Experts warn that an artificial intelligence “job cup hype” could be looming as almost a billion jobs could be replaced by machines.
Tech chiefs have sounded the alarm as the world is rapidly embracing the evolving space that already allows some tasks to be done entirely by a machine.
By some estimates, nearly a billion jobs will be lost — up to 800 million jobs are at risk from automation, according to an earlier estimate by the Mckinsey Global Institute.
Professor Nigel Crook, founder of the Ethical AI Institute at Oxford Brookes University, said the number sounded worryingly realistic – and warned there would be a “profound impact” on the job market.
Professor Neil McArthur, director of the Center for Professional and Applied Ethics, added the world is unprepared for the changes to come.
And both agreed that AI and robots will be better at their jobs than humans – further highlighting the need for massive societal reshaping due to technology.
“I think that’s something we should be concerned about, I really am,” Professor Crook told The Sun.
“These technologies are going into areas that would normally require human-to-human contact.
“You have to think about what the long-term impact that could be if people don’t interact with each other on both a social and professional level.”
The esteemed professor – and author of Rise Of The Moral Machine – said the world will be surprised at which professions are on the brink first, as AI may replace lawyers and some doctors.
“AI algorithms are already being developed to do a lawyer’s job, for example to check contracts,” he told The Sun Online.
And while 800 million jobs lost may sound like an unimaginably large number, Crook suggested that number may be more realistic than we know.
“800 million jobs lost sounds a lot – but it could be of this magnitude,” he said.
“Adding it to what’s already happened before I see we could go in that direction, I can believe it.”
“Applications of the technology are just beginning and I think the impact is huge.”
And he warned that the tasks done by humans could be done cheaper and better by AI.
“So it could be that people who were once secure in their job will find that AI is able to do it much cheaper, potentially more accurately, potentially more effectively.”
And Professor McArthur agreed, saying, “There will be fewer of us.”
He followed up the warning by emphasizing that we were mentally unprepared for what was to come as no one could have foreseen how quickly AI would come for the “brain workers”.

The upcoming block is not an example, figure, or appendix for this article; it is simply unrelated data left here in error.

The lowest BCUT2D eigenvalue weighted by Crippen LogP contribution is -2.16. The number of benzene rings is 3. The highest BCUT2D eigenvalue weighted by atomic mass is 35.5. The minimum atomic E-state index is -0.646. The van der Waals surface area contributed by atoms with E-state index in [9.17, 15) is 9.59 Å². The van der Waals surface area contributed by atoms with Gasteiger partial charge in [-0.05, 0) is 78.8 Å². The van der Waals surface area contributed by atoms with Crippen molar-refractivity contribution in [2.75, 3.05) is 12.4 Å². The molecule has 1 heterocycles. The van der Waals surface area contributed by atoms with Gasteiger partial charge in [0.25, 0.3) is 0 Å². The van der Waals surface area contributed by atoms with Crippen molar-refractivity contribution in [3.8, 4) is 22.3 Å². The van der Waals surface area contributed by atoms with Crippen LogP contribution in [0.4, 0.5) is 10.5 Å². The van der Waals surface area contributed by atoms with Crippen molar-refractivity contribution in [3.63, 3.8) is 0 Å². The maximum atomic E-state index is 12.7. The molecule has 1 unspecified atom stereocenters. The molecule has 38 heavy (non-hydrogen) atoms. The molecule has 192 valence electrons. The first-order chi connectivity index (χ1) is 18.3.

“There’s a whole group of people who are completely amazed at the impact it’s going to have on their work — and I think we’re still figuring that out.”
McArthur then went on to explain that for every job humans do, there are things AI can either do for them or help them.
But he believes this can be used as an advantage and as a tool to actually increase worker productivity.
“Everyone should take a look at their own job and ask themselves, ‘Are there things AI can do to help me?'”
According to the World Economic Forum, AI could displace 85 million jobs worldwide by 2025.
But to achieve this surreal level of job losses, Crook explained that it will happen in three phases – and we are already at the beginning of the third phase.
The first wave included industrial environments with repetitive jobs targeted by AI, such as factory workers.
“Robotics has had a tremendous impact on employment in this sector,” Crook said.
The second wave hit administrative functions, with HR staff traded for digital “resume filters” as companies adopt algorithms and machine learning tools that are now able to make decisions and make recommendations.
But now, Crook claims we are in the early stages of the third wave, where generative AI is able to create new content and materials in the form of text, stories, program code, images and sound.
“I think there’s definitely reason to be concerned about this third wave,” he said.
“We will come up with new ways of working, we have to.”
In statistics on how many million jobs are likely to disappear over the next three decades, the professor claimed that “the end of the 9-5 workday is probably in sight.”
But that destruction can be avoided through education, Crook said.
“Companies need to help their employees understand how the technology works and what impact it might have on them – that, to me, is key.”
He added, “Companies need to think about the implications of using this type of technology for their workforce… we will inevitably see a decline in the workforce.”
However, AI expert Dmitry Tokar, CEO and co-founder of tech company Zadarma, was less concerned – but predicted the need for more regulation.
“I do not recommend overestimating the impact. Changes can be slower due to normal inertia,” he said.
“An opportunity missed, another found. The labor market is constantly changing and new jobs usually replace old ones. The fastest changes have come in 2020 and we are doing fine.”
He added: “AI is helping to increase the value of human labor. Not everyone wants to use AI to engage with AI, and many people will choose to pay more for human labor.”
“It can become a luxury. It’s like the diamond, anyone can buy artificial diamonds for 50 euros, but for thousands of euros most prefer natural diamonds.”
He added: “In the future there could be regulation of the use of AI in politics, in the army and restrictions on the networking of different AI models.”
This comes after Professor Crook spoke to The Sun in April about how AI and ChatGPT are already at the human level and humans are on their way to losing touch with reality.